• Description. Male, as for genus in general. Head. Antennae dentate, checkered brown and pale gray; eyes of normal size, elliptical (long axis vertical); labial palpi porrect and relatively short (length about that of eye vertical axis) with mixed dark brown and paler scales; tuft of white scales between eyes; collar dark brown. Thorax. Ventral with mixture of long mixed brown hair-like scales; dorsal with three broad white axial bands separated by two narrow dark brown bands, outer bands edged in dark brown, miclthoracic brown and white scale tuft. Legs with alternating brown and whitish rings; one pair of hind-tibial spurs. Abdomen. Clothed with pale gray-brown scales dors ally and ventrally, except last two terminal segments dark brown. Wings (FWL = 13–15 mm. n = 3). Dorsal fore wing ground color white, sprinkled lightly with brown scales; irregular bold dark brown AM band; median area more heavily brown irrorated than basal area; discal spot a narrow dark brown vertical line; PM line irregular, very dark brown, inwardly brown shaded from costa to below discal spot; marginal area white with sight brown irroration; broad brown marginal band interrupted at middle by broad white intrusion. Dorsal hindwing white, heavily irrorated by brown scales; narrow broken irregular median band; checkered brown and white fringes, both wings. Dorsal wing pattern repeated ventrad. Female (FWL = 17–19 mm. n = 5). Wings and body virtually identical in color and maculation to males; dorsal forewing median band slightly paler than in males. Male genitalia. As for the genus in general. Uncus long, slender, tapers to a point; pad-like socius with long slender hairs; medially pointed and recurved gnathos V-shaped. with well-developed teeth on dorsal surface at tip; valves simple, broad with sclerotized costa; two sclerotized anellus processes, pointed at tips; aedeagus tubular with rod-like process originating at mid-length and extending beyond apex; membranous conical vesica without sclerotization. Female genitalia. As for genus in general. Posterior apophyses ca. 2.6× length of anterior apophyses; ductus seminalis originates from small diverticulum at top of corpus bursae; corpus bursae long, of nearly uniform diameter expanding into a bulb toward fundus; signum absent.

  • Types. Holotype and two paratypes deposited in California Academy of Sciences. San Francisco. CA. Holotype female, type No. 5206. Type locality: Fly [sic] Peak, Chiricahua Mountains. Cochise County. Arizona. 9000-9300 feet [2745–2837m], July 30, 1927, collected by J. A. Kusche. Two female paratypes. same locality on 28 July. 1927.

  • Additional Material Studied. In addition to the three females in the type series, a fourth female from the type locality was collected by R. F. Sternitzky on 17 June, 1974 and is in the American Museum of Natural History, New York. A fifth female (abdomen missing) collected by W. C. McGuffin 10 miles west of El Salto, Durango Mexico, 9000′ (2745m), 10 August, 1964 is in the Canadian National Collection of Insects, Arachnids, and Nematodes (CNC). The male specimen described herein is one of two collected in Rustler Park, 8500′ (2590m) on 27 July, 1998 by Ron Leuschner and K. Richers. Until June, 2009, C. multidentata was known only from 2 males and 5 females with collection dates spanning from 1927 to 1974. On the night of 13 June, 2009, John Palting (Tucson, AZ) collected eleven fresh males in Long Park, 9160′ (2794m), Chiricahua Mtns., Cochise Co., AZ at mercury vapor light, and on the night of 17 July, 2009 three additional males and five females. J. B. Walsh (Tucson, AZ) collected a fresh male at mercury vapor light in Fong Park on the night of 16 June, 2009. Thus in 2009, fifteen males and five females of C. multidentata were collected with now seventeen males and ten females known for this species. Long Park is the trailhead for the Flys Peak trail. I visited Long Park on the night of 29 July, 2009, and although the weather conditions were very favorable for moth collecting, no C. multidentata were found, nor was C. lichenaria.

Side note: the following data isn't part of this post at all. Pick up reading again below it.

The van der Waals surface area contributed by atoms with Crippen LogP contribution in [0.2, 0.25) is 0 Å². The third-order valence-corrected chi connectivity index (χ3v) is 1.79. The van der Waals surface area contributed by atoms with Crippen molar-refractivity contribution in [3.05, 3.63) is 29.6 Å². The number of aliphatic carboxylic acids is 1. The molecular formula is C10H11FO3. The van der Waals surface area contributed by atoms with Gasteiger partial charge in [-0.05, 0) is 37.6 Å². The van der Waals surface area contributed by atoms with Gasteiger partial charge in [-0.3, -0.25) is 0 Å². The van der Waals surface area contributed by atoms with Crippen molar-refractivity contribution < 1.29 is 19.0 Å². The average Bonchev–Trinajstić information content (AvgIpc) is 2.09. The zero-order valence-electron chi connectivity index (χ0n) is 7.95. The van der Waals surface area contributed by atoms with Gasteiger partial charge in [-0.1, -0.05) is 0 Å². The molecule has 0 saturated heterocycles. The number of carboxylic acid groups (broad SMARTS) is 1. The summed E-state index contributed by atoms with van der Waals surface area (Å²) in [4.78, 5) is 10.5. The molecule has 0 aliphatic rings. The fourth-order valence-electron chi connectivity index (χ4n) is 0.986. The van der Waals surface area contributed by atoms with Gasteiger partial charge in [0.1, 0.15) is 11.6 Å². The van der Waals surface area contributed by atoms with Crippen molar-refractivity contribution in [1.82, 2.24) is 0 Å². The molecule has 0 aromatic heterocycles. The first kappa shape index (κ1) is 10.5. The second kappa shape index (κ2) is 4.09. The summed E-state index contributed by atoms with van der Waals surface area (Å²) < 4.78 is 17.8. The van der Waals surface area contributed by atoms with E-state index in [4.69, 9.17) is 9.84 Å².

• Biology. Unknown. One of the females collected by John Palting deposited black eggs on a pine stem after being offered a suite of plants that included alder, aspen, Spirea, maple, spruce and pine. The eggs (Fig. 18) failed to hatch.

  • Distribution. Known from the Chiricahua Mtns., Cochise Co., Arizona, and Durango, Mexico.

  • Discussion. Based upon current evidence, both species of Chiricahua are uncommon (with collection dates spanning from 1927 to 2009). To my knowledge, the only specimens existing in collections are the thirtytwo mentioned herein. Flys Peak lies in the Chiricahua Wilderness Area with the only access by foot or possibly horseback, which accounts for few visits by collectors. Long Park is accessible by a high-clearance 4×4 vehicle over a primitive trail. On the other hand, Rustler Park is a popular camping and collecting area with good road access and regular visits by collectors. The lack of viable mouth parts suggests that the adult moths have short lives. The collection dates are during the monsoonal rain period, the start of which can vary by several weeks annually. One might infer that adult emergence is triggered by rain and that individual moths then fly during a few nights only. June 2009 was unusually wet in SE Arizona. The cryptic pattern of Chiricahua multidentata suggests that adults may roost on the bark of Aspens. The somber and mottled pattern of C. lichenaria suggests the roosting substrate to be lichen covered dark tree trunks or perhaps lichen-covered boulders. It's possible that the Chiricahua Mtns. represent the northern range limit of these two species, and that they are more abundant in montane areas yet to be explored in Mexico. It is interesting to note that one specimen each of both species was taken a night apart at the same locality in Durango, Mexico.

  • Figs. 13–18.

    Chiricahua multidentata. 13, adults (before dissection; male slightly faded, Rustler Park, 27.vii.1998; female, Long Park, 17.vii.2009). 14–16, male genitalia: 14, genitalia, aedeagus removed; 15, aedeagus with vesica everted; 16, lower part of gnathos and anellus processes. 17, female genitalia (ventro-lateral view) showing the two large accessory glands, ductus seminalis obscured by overlying tissue. 18, eggs.

    f13_147.jpg

    Acknowledgements

    I thank Ron Leuschner for making the initial specimens available to me for study, and additional information from Kelly Richers, Bakersfield, CA, and Chris Schmidt, Don Lafontaine, and Jocelyn Gill, CNC, Ottawa, Ontario, Canada. John Palting, Tucson, AZ graciously provided data and specimens of C. multidentata for study. George J. Balogh and an anonymous reviewer provided helpful comments and suggestions.

    Literature Cited

    1.

    E. Guedet 1941. Geometrid notes and new species. Pan-Pacific Entomol., 17(4): 190–192. Google Scholar

    2.

    L. M. Pitkin 2002. Neotropical ennomine moths: a review of the genera (Lepidoptera: Geometridae). Zool. J. of the Linnean Soc. 135: 121–401. Google Scholar

    3.

    F. H. Rindge 1975. A revision of the New World Bistonini (Lepidoptera, Geometridae). Bull. Am. Mus. Nat. Hist., 156(2): 69–156. Google Scholar

    4.

    F. H. Rindge 1983. A generic revision of the New World Nacophorini (Lepidoptera, Geometridae). Bull. Am. Mus. Nat. Hist., 175(2): 147–262. Google Scholar

    5.

    C. J. Young 2008. Characterization of the Australian Nacophorini using adult morphology, and phylogeny of the Geometridae based on morphological characters. Zootaxa 1736: 1–141. Google Scholar
    Clifford D. Ferris "A New Geometrid Genus and Species from Southeastern Arizona (Ennominae: Nacophorini)," The Journal of the Lepidopterists' Society 64(3), 147-153, (1 September 2010). https://doi.org/10.18473/lepi.v64i3.a3
    Received: 8 May 2018; Accepted: 26 October 2009; Published: 1 September 2010